Justine Davy

Justine Davy

Providing extras

Justine Davy, head of fundraising for the Queen Elizabeth Hospital Birmingham (QEHB) charity explains her role.

I am immensely proud to work for the QEHB charity which, even during my time, has raised millions of pounds for incredible causes.  

“We aim to provide the ‘added extras’ which the NHS cannot. These could take the form of research and specialised and expensive equipment, to pizza nights for teenagers with cancer, and even Fisher House, a ‘home away from home’ for military patients and their families.  

“We support and fund world-class research, and the money we raise pays for cutting-edge technology and equipment which changes lives every day here at the QE. 

“As one example, the charity raised £6.5m so the QEHB could become the first hospital in the UK to have both the CyberKnife and TomoTherapy cancer treatment machines. 

“The former can treat small well-defined tumours located in traditionally difficult-to-reach parts of the body, which if damaged would have devastating effects. It is commonly used to treat selected brain tumours and increasingly used to treat other tumours around the body.  

“The latter allows incredibly accurate scans to be taken of patients to ensure that they are positioned correctly before they receive intensity modulated radiotherapy.  

“The TomoTherapy system also reduces the dose of radiation to healthy tissues and critical structures, making radiotherapy treatments more effective and less harmful.  

“This is particularly important when we treat children, as children are more sensitive to the effects of radiation than adults, and we don’t want to treat the cancer they have now, only to store up problems further on in life. 

CyberKnife“Many people are unaware that the QEHB is one of the country’s leading paediatric radiotherapy centres, with hundreds of children coming from across the region for treatment. It is incredibly awe-inspiring to see the bravery of these children and their families. 

“Our charity also funds world-leading research, such as the accelerated drugs programme, which tests existing drugs to see if they could have new applications in cancer treatments that were not previously known.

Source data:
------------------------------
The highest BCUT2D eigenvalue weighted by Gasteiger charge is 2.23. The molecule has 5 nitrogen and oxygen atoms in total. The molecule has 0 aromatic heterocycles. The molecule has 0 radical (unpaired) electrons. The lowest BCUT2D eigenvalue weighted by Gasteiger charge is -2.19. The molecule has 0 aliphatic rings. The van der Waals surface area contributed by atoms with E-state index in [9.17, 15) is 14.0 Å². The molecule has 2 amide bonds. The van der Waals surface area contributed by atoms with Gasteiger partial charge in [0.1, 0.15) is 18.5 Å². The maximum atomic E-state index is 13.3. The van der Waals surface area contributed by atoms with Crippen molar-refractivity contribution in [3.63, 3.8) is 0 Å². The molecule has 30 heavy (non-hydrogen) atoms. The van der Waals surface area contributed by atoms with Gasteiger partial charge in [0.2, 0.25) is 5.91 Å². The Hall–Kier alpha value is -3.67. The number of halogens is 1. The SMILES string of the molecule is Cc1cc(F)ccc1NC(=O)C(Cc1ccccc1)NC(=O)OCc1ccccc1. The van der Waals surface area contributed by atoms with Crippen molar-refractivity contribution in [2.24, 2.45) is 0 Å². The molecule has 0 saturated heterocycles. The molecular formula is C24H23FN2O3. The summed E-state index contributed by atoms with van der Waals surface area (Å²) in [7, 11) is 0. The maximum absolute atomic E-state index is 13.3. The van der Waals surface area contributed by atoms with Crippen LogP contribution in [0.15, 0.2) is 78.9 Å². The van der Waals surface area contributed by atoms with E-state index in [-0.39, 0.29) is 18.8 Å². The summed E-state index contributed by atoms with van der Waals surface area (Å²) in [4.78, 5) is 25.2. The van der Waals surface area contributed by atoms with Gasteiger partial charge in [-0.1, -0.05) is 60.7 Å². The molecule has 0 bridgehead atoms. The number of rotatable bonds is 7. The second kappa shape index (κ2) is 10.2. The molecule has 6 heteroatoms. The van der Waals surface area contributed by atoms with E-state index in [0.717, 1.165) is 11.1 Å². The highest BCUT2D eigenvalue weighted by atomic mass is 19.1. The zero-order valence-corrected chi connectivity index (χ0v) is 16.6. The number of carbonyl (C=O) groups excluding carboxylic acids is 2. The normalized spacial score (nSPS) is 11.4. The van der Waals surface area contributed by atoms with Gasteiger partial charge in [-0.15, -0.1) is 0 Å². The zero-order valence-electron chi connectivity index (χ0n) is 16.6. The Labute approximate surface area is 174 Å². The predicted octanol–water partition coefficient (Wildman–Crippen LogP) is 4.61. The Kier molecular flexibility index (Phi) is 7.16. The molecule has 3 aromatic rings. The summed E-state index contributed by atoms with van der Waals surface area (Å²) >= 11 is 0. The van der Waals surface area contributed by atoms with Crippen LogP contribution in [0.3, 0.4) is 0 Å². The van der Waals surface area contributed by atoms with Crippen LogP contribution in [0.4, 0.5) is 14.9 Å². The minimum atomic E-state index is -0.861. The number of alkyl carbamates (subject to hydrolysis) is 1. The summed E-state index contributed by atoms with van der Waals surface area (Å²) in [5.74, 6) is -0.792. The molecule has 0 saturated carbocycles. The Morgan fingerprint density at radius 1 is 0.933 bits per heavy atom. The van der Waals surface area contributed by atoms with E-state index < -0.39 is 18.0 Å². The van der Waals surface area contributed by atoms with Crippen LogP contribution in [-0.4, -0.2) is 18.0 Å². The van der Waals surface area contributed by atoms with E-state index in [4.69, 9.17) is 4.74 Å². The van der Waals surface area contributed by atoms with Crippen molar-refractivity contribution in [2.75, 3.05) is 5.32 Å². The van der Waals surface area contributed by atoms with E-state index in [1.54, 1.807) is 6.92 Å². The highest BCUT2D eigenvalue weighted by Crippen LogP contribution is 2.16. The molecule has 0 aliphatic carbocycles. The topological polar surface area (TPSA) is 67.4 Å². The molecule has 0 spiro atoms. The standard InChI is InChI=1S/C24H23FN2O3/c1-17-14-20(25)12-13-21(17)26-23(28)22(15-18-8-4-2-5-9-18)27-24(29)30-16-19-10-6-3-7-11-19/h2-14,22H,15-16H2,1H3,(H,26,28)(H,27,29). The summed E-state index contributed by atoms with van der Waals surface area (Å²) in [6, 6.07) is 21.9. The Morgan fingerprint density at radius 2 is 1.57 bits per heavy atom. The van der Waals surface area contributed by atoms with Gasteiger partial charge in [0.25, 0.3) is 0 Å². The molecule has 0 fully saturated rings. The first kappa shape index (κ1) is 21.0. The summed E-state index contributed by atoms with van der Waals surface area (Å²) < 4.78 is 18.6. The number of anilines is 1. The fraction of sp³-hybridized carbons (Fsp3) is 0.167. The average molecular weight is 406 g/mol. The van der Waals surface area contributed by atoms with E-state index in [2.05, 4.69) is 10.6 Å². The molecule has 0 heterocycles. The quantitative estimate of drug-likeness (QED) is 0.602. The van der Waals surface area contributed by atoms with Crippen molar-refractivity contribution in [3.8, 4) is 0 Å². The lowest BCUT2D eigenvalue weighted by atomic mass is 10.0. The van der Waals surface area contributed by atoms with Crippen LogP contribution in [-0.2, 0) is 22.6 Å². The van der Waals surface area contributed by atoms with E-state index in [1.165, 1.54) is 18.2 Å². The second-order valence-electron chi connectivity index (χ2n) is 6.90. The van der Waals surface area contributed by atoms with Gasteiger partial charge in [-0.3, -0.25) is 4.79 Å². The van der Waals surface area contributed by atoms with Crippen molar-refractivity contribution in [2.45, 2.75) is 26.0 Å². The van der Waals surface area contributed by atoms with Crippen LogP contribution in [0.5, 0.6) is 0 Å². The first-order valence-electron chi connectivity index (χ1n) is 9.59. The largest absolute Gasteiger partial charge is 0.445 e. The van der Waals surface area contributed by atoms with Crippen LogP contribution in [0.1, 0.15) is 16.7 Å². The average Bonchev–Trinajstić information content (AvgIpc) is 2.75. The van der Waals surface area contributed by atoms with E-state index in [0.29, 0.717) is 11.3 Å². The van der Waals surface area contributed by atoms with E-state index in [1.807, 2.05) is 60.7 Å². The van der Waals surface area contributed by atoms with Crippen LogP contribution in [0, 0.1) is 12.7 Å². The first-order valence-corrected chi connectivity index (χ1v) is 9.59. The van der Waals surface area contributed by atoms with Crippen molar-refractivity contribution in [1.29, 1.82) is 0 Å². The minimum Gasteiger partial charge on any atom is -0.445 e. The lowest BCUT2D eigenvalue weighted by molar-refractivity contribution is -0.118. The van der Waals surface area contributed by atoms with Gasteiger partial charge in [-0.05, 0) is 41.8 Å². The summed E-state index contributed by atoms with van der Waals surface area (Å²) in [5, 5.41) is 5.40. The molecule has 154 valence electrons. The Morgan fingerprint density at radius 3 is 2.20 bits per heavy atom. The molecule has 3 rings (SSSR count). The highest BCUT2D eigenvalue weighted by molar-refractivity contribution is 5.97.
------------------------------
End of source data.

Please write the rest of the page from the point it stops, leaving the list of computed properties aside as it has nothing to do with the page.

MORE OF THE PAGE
“Head and neck cancers, in particular, are very tricky to treat due to the invasive nature of surgery required to remove the tumours. That fact that the trials we have funded may help to reduce the size of these tumours is immensely exciting.

“Similarly, we support the Cancer Immunology and Immunotherapy Centre (CIIC), bringing together a team of scientists from the University of Birmingham and doctors from the QEHB to harness the power of the immune system in fighting cancer.

“CIIC is directed by Ben Willcox, Professor of Molecular Immunology at the School of Cancer Sciences. The work our charity does means that amazing scientists such as Professor Willcox can undertake research that would not have otherwise been possible.

“However, we can only carry out our work thanks to all the donors and fundraisers who have helped to raise nearly £4m in the 2016-2017 year alone.

“We offer the chance for people to take part in sporting challenges, such as Velo Birmingham, the region’s first 100-mile closed road bike race, and events such as the Great Birmingham Run and this year, the first Birmingham International Marathon.

“There are countless ways in which you could become involved in supporting QEHB and helping us to carry on this charity’s amazing legacy.

“Please visit our website at qehb.org for information on our campaigns, how to get involved, and how you, or your company, can support the QEHB Charity. If you want to take part in our sporting events, please also visit bikeforbrum.org or runforbrum.org.”